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The Famous Cyclorama Of The Great Battle Of Atlanta
There have been few more desperate fights than the one in which John B. Hood vainly tried to block the invasion of the South
February 1956 | Volume 7, Issue 2
At which point—it was just a little after noon, on July 22—the advancing Confederates ran into a solid wall of Federal infantry which was not facing Atlanta at all. It was facing toward the south and east—the direction from which Bate’s and Mercer’s men were coming—and it could not have been better placed if McPherson had read Hood’s orders.
McPherson had been taking thought for his exposed left Hank even before he knew about Hood’s move, and that morning he hail sent two brigades down to protect it. These brigades, commanded by a General Sweeney, reached the scene just in time to see Bate’s and Mercer’s battle lines coming up the Sugar Creek valley. They promptly took position to meet this thrust, opened a stiff fire, and—aided by another brigade which had been posted in Blair’s rear—beat off the first onset.
Meanwhile, Hardee’s other two divisions had begun their fight. Cleburne’s and Maney’s divisions drove in hard on Blair’s line and cracked it. One Federal division was swept away and driven north to Leggett’s Hill. A Confederate battle line went swinging forward through a pine woods, coming up behind the Federal brigade which had gone over to help Sweeney’s men. This brigade promptly swung about in its tracks and began a brand-new fight, while Cleburne’s skirmishers went prowling forward through an authentic gap in the Yankee battle line.
McPherson had been eating lunch, some distance away, when the noise of the firing told him that something was coming unstitched along his left and rear. Sending his stall officers oil on various missions, he galloped down toward the end of Blair’s line accompanied by a lone signal officer. Riding along a narrow woods road, he ran smack into CIeburne s skirmishers and was shot from his horse, dead.
… His body was recovered, a little later, and taken to headquarters, where tough Sherman wept unashamedly. Sherman had believed that McPherson was a man of destiny; eventually, Sherman had thought, both he and Grant would be shelved, and McPherson would emerge as the supreme Union commander. Now McPherson was dead, and his army was in danger of destruction.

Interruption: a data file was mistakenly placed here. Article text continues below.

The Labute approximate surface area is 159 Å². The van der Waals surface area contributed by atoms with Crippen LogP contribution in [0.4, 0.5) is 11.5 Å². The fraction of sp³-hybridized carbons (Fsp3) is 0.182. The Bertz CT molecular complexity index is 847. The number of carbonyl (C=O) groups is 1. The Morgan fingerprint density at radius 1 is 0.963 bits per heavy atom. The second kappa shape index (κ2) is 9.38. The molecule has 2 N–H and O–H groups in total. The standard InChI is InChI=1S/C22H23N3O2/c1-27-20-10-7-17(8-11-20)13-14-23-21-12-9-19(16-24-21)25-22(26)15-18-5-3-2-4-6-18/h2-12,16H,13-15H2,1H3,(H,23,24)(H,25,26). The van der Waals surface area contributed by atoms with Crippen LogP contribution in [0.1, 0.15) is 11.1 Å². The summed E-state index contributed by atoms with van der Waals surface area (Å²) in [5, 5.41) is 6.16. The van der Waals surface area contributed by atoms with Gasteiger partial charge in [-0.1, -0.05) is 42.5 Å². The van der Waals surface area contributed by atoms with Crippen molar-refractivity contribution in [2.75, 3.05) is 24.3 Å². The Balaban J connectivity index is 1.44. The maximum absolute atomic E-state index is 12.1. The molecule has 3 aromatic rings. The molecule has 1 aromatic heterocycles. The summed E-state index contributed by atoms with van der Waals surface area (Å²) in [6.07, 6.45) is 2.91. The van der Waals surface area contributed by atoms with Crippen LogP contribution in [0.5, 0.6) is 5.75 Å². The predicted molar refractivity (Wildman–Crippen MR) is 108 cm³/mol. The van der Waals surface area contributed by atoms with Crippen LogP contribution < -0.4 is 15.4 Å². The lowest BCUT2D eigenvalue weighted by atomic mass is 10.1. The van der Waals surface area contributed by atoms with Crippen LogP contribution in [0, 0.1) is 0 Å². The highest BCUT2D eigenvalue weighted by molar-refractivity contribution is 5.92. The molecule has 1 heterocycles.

For Hood was getting more Confederates into the fight. The corps he himself had led before he was promoted into Johnston’s place, a stout-fighting outfit commanded by Benjamin Cheatham, came over from the Atlanta fortifications, and one of its divisions began to pound the Federals who were still clinging desperately to Leggett’s Hill. Simultaneously, Cheatham’s other two divisions extended the fight northward, opening a bitter assault on John Logan’s 15th Corps, astride the Georgia Railroad.
This attack nearly brought Federal disaster. It promptly punched a hole in the line. Two Federal brigades were driven out of their works, the line on their left had to give ground, and a solid mass of Confederates came swarming up to the Atlanta-Decatur road. There was desperate fighting around the white two-story house of the Widow Pope, and around the unfinished brick residence of one George Troup Hurt, where an Illinois battery slammed away at the oncoming ranks in butternut and gray.
The Confederates kept on coming. Five Ohio regiments were driven away from the Hurt house, the Illinois guns were abandoned, and some of Cheatham’s men regained the former Confederate works which the Federals had seized the day before.
But Federal reinforcements were coming up fast. The troops which had been driven out were rallied, and one of the Federal brigades which had been fighting down in Sugar Creek valley came up cross-lots, on the double, to get into the fight. The Confederates became altogether too busy to take away the guns they had captured, and the broken Federal line north of the railroad was at last restored.
The Federal General John Logan on his big black horse was visible in all of this. (Highly visible in the painting, too; he was in politics when it was painted, and there is a legend that the artists gave him prominence to help him capture votes. If that is true, the trick failed; Logan died in December, 1886, before the painting was put on display.)
If Logan was a politican before and after the war he was a solid combat soldier while the war was going on, and he was never more so than he was in this Rattle of Atlanta. When McPherson died Logan succeeded temporarily to command of the Army of the Tennessee, and now he came pounding up on his horse, felt hat clenched in one fist, demanding that his men hold their ground. He was liked by his troops; they had a pet nickname for him, and as he rode along their lines now they chanted it—“Blackjack! Blackjack!”—and dug in their heels to hold on as he had directed.
They were not getting very much help, just here. Sherman himself had formerly commanded the Army of the Tennessee, and he took great pride in it; so much so, it was alleged, that he believed it could fight its own way out of the fix into which Hood’s driving onslaught had put it, and hence refused to send help over from Thomas’ Army of the Cumberland, which was not engaged that afternoon of July 22. (Just incidentally, he refused to keep Logan in top command alter the battle, putting one-armed Oliver Otis Howard in the spot.) And the battle came to its enormous climax here, along the railroad cut and near the Hurt house, with the tide inexorably turning and the weary Confederates fighting desperately to hold on.